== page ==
In the meantime, we have become a little too comfortable with an empty apartment beneath us. We're living it up, giddily stomping on the floor whenever we feel like it. Our son is enjoying it, too, as our neighbors' departure just so happened to coincide with his new love for a toy he received nearly a year ago from my aunt and uncle. Kyle has spent many mornings this month riding a blue plastic train through the apartment, running over anything in its path and bumping into walls. When the steering wheel doesn't turn the train far enough, he often stands up and flips it around, sliding its four wheels on the floor. He also manages to drive the train over small obstacles by lifting the front wheels, passing them over the object, and then dropping them back onto the floor with a THUD! He then does the same with the back wheels. Sometimes he also removes the back of the train seat and throws it to the floor. This all happens before eight in the morning, even on Saturdays.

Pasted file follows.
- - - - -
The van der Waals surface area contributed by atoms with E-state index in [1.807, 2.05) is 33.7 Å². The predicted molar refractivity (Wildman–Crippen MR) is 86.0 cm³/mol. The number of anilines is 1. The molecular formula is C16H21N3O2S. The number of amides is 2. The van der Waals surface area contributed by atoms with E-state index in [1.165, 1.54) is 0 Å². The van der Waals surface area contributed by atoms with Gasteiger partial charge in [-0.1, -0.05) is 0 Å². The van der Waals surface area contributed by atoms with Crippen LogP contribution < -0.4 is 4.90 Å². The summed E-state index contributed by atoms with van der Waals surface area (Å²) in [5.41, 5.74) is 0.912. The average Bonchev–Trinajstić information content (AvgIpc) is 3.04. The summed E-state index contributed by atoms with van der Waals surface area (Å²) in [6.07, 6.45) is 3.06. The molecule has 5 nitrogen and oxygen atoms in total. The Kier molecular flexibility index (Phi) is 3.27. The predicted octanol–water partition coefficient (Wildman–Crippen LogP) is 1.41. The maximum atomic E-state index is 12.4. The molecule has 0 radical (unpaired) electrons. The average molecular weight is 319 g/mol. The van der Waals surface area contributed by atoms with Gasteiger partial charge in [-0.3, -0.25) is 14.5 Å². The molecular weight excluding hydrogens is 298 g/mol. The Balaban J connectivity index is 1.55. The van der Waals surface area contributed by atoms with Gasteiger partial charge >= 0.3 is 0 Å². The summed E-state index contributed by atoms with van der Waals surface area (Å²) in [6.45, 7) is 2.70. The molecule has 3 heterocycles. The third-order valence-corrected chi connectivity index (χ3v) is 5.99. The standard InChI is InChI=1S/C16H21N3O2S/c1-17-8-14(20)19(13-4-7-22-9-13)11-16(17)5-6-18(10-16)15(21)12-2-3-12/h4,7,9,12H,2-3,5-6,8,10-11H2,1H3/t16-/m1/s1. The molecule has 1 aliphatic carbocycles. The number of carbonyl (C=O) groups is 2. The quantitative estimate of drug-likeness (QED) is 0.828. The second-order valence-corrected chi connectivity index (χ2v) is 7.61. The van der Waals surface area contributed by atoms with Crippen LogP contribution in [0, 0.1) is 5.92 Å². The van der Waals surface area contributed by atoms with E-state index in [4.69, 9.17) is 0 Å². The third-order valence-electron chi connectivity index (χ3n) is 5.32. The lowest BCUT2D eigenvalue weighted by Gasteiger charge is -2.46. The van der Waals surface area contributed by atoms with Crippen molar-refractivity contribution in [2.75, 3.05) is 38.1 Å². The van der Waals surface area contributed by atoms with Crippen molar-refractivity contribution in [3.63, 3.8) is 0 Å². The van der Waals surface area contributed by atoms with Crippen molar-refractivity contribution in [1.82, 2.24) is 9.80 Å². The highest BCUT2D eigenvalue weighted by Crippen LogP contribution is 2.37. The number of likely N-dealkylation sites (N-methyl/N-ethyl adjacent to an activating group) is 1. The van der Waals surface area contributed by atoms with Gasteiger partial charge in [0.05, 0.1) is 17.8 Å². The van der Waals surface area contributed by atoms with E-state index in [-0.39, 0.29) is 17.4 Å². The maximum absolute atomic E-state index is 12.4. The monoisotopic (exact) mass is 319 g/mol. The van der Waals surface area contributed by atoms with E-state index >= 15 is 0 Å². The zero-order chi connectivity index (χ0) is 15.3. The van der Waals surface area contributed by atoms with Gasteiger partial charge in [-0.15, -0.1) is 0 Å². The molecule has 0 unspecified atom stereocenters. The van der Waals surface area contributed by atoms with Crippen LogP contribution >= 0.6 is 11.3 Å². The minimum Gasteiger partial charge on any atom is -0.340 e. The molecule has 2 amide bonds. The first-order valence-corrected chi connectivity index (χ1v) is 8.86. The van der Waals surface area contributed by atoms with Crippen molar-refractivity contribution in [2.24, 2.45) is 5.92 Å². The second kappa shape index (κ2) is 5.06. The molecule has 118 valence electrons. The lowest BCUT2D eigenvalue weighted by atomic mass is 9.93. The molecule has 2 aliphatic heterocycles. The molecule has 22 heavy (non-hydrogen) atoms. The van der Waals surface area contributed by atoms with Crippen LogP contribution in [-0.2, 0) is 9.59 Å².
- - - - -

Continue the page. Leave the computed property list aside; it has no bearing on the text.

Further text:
If our neighbors were still downstairs, we probably would have hidden the train in our room each morning, but it's been so much fun watching him play with it. In the weeks he has been using it, his driving skills have greatly improved, though he has yet to master parallel parking. He often leaves the vehicle right in the middle of a traffic lane, where an unsuspecting visitor or dad might create more noise on the floor with his or her body after tripping over the thing.

Soon, though, we will have to be quiet again. Hopefully the neighbors we get downstairs will be tolerant of our kid, just like the previous neighbors were. Even so, I suppose we will have to return to our old morning routines, keeping quiet out of respect to those living beneath us. Kyle will have to limit his train riding to the late morning and afternoon hours. I guess that's the way things will have to be until we move to the suburbs or have a ground-floor place. It's too bad, really, because Kyle has truly grown to love the train. The only thing he seems to love more is his toy jackhammer.